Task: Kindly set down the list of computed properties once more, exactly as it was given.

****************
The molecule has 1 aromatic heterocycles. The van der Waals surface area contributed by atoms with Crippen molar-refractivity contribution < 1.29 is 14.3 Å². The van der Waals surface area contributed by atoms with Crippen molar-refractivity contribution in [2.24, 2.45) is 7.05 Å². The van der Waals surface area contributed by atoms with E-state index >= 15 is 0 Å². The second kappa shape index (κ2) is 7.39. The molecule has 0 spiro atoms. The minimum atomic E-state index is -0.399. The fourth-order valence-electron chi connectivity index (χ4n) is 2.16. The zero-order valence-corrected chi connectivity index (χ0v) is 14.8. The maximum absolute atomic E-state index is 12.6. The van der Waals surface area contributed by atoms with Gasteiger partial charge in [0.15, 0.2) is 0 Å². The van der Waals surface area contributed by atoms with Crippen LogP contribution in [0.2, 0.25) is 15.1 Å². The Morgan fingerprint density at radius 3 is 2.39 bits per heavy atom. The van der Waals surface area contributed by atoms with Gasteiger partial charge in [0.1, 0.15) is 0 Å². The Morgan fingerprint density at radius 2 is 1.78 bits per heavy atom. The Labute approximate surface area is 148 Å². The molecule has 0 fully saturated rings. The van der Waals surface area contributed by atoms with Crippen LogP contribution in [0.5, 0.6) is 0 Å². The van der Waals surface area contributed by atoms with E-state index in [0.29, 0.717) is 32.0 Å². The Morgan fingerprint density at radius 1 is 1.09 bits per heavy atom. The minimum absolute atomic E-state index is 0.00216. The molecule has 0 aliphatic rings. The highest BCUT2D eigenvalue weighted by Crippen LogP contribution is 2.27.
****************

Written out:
The molecule has 1 aromatic heterocycles. The van der Waals surface area contributed by atoms with Crippen molar-refractivity contribution < 1.29 is 14.3 Å². The van der Waals surface area contributed by atoms with Crippen molar-refractivity contribution in [2.24, 2.45) is 7.05 Å². The van der Waals surface area contributed by atoms with E-state index >= 15 is 0 Å². The second kappa shape index (κ2) is 7.39. The molecule has 0 spiro atoms. The minimum atomic E-state index is -0.399. The fourth-order valence-electron chi connectivity index (χ4n) is 2.16. The zero-order valence-corrected chi connectivity index (χ0v) is 14.8. The maximum absolute atomic E-state index is 12.6. The van der Waals surface area contributed by atoms with Gasteiger partial charge in [0.15, 0.2) is 0 Å². The van der Waals surface area contributed by atoms with Crippen LogP contribution in [0.2, 0.25) is 15.1 Å². The Morgan fingerprint density at radius 3 is 2.39 bits per heavy atom. The van der Waals surface area contributed by atoms with Gasteiger partial charge in [0.1, 0.15) is 0 Å². The Morgan fingerprint density at radius 2 is 1.78 bits per heavy atom. The Labute approximate surface area is 148 Å². The molecule has 0 fully saturated rings. The van der Waals surface area contributed by atoms with Crippen LogP contribution in [0.5, 0.6) is 0 Å². The van der Waals surface area contributed by atoms with E-state index in [0.29, 0.717) is 32.0 Å². The Morgan fingerprint density at radius 1 is 1.09 bits per heavy atom. The minimum absolute atomic E-state index is 0.00216. The molecule has 0 aliphatic rings. The highest BCUT2D eigenvalue weighted by Crippen LogP contribution is 2.27.